I think I have encountered it, ladies and gentlemen. My spirit animal. And what type of animal is it? Is it a dingo, a blue whale, a rare bird or a raw prawn? Well no. It is a duck. A very common native duck. Read more
August — lives in the moment, not for all time. And for holidays. Read more
Would it surprise you to learn, ladies and gentlemen, that Australia has the highest rate of deforestation in the developed world and that, although direct comparisons cannot be made. rates of land-clearing are on a par with Brazil? Land-clearing is accelerating the growth in Australia’s carbon emissions. Read more
I don’t know why my husband and I felt compelled to stop at the old cemetery on that fateful blustery day. Maybe it was our shared sense of impending doom. Maybe we were tempting fate. We certainly didn’t go there to take photos. So maybe it was intuition, a guiding hand. The power of the robin. He. Red-capped robin. Read more
Welcome to Canberra, ladies and gentlemen — the national capital of Australia, where the federal parliament convenes when it feels like it and policy is made on the hop in the
rabbit warrens corridors of power. It is also home to many rabbits. Read more
Rakali (Hydromys chrysogaster) — not your average rodent.
Super soft and waterproof.
Golden belly water rat twitches
his whiskers and preens.
Rakali, top predator of the lake. Read more
July — Winter. Fade to red.
I am the first to admit that July almost always represents the winter of my soul (not discontent; that would be going too far). At this time of year my mind tends to dwell on the negative and by some unconscious impulse, I dress in mourning. This year my existential July crisis has been exacerbated by some serious hypoglycemia incidents that I have suffered, leaving me wondering each night whether this will be the time I don’t wake up in the morning. So I often don’t go to bed. That’s tiring and ineffective. My little dog also requires a full-time carer. (That’s another story. Also tiring).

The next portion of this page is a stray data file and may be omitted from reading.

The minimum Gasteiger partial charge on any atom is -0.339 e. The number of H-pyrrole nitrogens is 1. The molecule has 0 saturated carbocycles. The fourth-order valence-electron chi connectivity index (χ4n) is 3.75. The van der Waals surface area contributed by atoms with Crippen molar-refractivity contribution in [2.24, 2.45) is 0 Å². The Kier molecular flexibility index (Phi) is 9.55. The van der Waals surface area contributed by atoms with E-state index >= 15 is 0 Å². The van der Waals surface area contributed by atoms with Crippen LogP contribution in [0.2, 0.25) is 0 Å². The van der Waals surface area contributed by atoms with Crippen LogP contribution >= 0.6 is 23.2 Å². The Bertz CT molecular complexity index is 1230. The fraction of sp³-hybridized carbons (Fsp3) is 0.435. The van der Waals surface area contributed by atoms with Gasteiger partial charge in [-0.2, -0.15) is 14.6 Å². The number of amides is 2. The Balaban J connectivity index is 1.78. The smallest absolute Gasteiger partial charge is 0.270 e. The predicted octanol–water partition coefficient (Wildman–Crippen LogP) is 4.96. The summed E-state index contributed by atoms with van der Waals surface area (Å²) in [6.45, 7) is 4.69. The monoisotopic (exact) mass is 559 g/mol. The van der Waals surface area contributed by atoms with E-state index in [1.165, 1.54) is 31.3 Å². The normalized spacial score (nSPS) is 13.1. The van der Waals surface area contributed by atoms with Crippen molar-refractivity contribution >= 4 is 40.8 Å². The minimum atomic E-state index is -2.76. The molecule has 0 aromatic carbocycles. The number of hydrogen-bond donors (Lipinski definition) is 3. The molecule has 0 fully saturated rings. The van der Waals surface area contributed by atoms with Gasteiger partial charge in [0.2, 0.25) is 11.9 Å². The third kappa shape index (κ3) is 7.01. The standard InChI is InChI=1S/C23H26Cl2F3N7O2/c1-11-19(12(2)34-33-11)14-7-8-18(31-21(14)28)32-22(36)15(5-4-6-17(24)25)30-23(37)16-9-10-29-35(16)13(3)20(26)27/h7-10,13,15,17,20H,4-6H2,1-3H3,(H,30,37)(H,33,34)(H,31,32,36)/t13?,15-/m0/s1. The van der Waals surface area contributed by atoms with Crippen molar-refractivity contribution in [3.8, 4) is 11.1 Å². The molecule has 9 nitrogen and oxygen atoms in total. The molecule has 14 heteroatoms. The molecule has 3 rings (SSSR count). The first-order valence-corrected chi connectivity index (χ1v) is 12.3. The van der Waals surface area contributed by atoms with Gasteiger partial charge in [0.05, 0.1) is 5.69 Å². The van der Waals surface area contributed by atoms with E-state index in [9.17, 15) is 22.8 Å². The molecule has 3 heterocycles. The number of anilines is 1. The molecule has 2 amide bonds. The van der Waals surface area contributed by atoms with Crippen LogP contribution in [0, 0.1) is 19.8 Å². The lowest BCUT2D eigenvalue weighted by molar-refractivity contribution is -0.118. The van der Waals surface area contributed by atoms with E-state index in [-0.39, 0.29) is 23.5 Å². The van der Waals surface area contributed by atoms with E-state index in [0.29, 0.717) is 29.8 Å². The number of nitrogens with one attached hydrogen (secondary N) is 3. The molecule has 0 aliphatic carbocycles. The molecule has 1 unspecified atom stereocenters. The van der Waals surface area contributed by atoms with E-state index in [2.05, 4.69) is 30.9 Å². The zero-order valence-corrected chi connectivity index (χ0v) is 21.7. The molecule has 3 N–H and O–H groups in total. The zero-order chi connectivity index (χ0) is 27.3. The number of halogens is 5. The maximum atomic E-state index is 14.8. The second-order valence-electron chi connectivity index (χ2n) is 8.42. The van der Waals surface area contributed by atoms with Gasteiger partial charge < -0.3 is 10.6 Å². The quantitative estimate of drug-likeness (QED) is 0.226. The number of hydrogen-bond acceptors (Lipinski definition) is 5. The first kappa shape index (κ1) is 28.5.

You know that feeling when you are so tired that you think it wouldn’t be so bad if you died but, at the same time, you want to cling on to dear life because your family, friends and animals need you? It is a conundrum. (My apologies, ladies and gentlemen, this is turning out rather more solemn than I expected. Also, Martha Kennedy has written a blog like this recently. Bear with me.) By some other unconscious impulse, I seek sanctuary outdoors. Made glorious by the sun and wind. (Sorry. I couldn’t resist). What did I learn? Read more
Our friends wonder why we don’t move to the country since my husband and I seem to spend more time in a neighbouring country town than we do in our own city. Sometimes I wonder this myself. I grew up in the country so I get a bit nostalgic for the “country life”. However, we can enjoy both worlds, town and country, as it is only a 20 minute drive to our favourite country market. Read more